The vast majority of online personal loan lenders do not allow applicants to have a co-borrower or cosigner. From our dive into personal loans, we’ve discovered that FreedomPlus is one of the few that accepts cosigners for personal loans, offering lower interest rates to borrowers who have a co-borrower sign with them.

An ideal cosigner has:

  • A healthy income -- Ultimately, the purpose of a cosigner is to have another person who can make payments if you cannot. A cosigner who has a high annual income is best, all else equal.
  • A high credit score -- Having a cosigner who has bad credit usually won’t help you qualify. Ideally, your cosigner would have a prime credit score of 700 or better.
  • Little debt of their own -- A cosigner who has very few recurring obligations (mortgage or rent payments, car loans, student loans, credit cards, and so on) is better than someone who has substantial debt of their own.

If you have someone who is willing to take the risk by cosigning for you, you’re in a better position to get approved for a personal loan.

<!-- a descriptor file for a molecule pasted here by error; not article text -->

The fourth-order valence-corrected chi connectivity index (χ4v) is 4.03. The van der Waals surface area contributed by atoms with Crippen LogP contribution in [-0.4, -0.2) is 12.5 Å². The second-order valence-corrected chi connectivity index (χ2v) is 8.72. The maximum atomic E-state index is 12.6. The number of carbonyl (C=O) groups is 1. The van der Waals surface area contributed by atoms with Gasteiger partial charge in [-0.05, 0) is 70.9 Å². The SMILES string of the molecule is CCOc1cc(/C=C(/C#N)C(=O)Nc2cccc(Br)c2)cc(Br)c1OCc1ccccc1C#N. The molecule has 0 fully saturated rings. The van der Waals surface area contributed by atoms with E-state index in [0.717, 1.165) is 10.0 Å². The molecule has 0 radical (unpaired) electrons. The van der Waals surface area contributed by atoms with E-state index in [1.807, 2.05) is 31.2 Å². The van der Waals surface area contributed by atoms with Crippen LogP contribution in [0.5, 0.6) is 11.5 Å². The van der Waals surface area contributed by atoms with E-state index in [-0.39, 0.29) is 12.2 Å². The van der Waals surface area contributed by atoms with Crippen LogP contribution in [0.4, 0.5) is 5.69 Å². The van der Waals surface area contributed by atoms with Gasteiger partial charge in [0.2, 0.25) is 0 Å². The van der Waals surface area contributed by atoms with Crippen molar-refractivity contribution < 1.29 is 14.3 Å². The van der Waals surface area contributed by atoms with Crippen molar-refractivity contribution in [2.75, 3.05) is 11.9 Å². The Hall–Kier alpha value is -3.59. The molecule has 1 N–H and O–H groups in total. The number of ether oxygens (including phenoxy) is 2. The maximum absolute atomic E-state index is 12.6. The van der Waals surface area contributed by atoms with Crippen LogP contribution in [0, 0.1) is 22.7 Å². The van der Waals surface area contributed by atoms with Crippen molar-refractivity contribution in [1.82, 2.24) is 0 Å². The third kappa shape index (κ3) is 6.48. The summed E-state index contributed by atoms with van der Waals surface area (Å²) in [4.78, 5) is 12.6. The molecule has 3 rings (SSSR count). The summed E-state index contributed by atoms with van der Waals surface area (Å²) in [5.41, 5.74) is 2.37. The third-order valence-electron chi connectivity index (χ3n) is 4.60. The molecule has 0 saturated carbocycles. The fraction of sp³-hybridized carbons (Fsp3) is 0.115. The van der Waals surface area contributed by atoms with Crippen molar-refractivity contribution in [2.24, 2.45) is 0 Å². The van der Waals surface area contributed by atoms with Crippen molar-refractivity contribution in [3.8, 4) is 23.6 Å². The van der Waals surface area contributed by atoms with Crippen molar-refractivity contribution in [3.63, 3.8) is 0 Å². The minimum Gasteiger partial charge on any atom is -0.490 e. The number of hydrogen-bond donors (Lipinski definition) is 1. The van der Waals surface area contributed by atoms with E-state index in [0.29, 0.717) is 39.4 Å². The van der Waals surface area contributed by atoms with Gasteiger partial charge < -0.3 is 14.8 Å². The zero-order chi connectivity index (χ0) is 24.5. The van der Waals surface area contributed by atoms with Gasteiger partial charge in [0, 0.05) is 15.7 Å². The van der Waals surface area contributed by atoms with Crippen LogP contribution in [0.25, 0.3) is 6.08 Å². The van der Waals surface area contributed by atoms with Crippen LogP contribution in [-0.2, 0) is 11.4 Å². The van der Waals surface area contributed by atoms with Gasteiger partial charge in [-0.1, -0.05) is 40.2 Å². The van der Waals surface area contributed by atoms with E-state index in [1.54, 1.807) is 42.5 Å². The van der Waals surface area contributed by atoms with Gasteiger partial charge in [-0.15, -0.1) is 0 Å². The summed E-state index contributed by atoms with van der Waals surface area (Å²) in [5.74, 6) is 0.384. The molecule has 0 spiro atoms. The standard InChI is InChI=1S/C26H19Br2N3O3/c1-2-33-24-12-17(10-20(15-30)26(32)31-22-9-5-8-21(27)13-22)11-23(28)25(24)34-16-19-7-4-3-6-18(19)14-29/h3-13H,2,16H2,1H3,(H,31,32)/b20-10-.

Shopping for the best personal loan

If you have bad credit, you’re unlikely to get the lowest possible interest rate on a loan. The simple reality is that the best personal loan rates are usually reserved for people who have the highest credit scores.

As you shop around for a loan, here’s how to pick one that offers the best deal for your needs:

  1. Focus on APR -- Interest rates are only one piece of the puzzle. Always compare loans based on the Annual Percentage Rate, or APR, which calculates the true cost of a loan including interest, any fees (like origination fees), and other costs. A loan with a 12% interest rate and no origination fees can have a lower APR than a loan with a 9% interest rate and a 5% origination fee.
  2. Consider shorter loan terms -- It’s generally easier to get approved for a two-year loan than a five-year loan, though a shorter loan will require higher monthly payments. You can save hundreds of dollars in interest and pay off your debt faster by getting a shorter-term loan, though it may require making a few sacrifices in your budget.

Consider starting small -- If you need a personal loan to consolidate debt, you don’t have to refinance all of your debt at one time. If you have $10,000 of credit card debt, you might find it difficult to get a $10,000 loan to cover it. By applying for a $5,000 loan, you can make a big dent in your debt load, and when the personal loan is paid off, your credit score should be higher, allowing you to qualify for a better loan on better terms.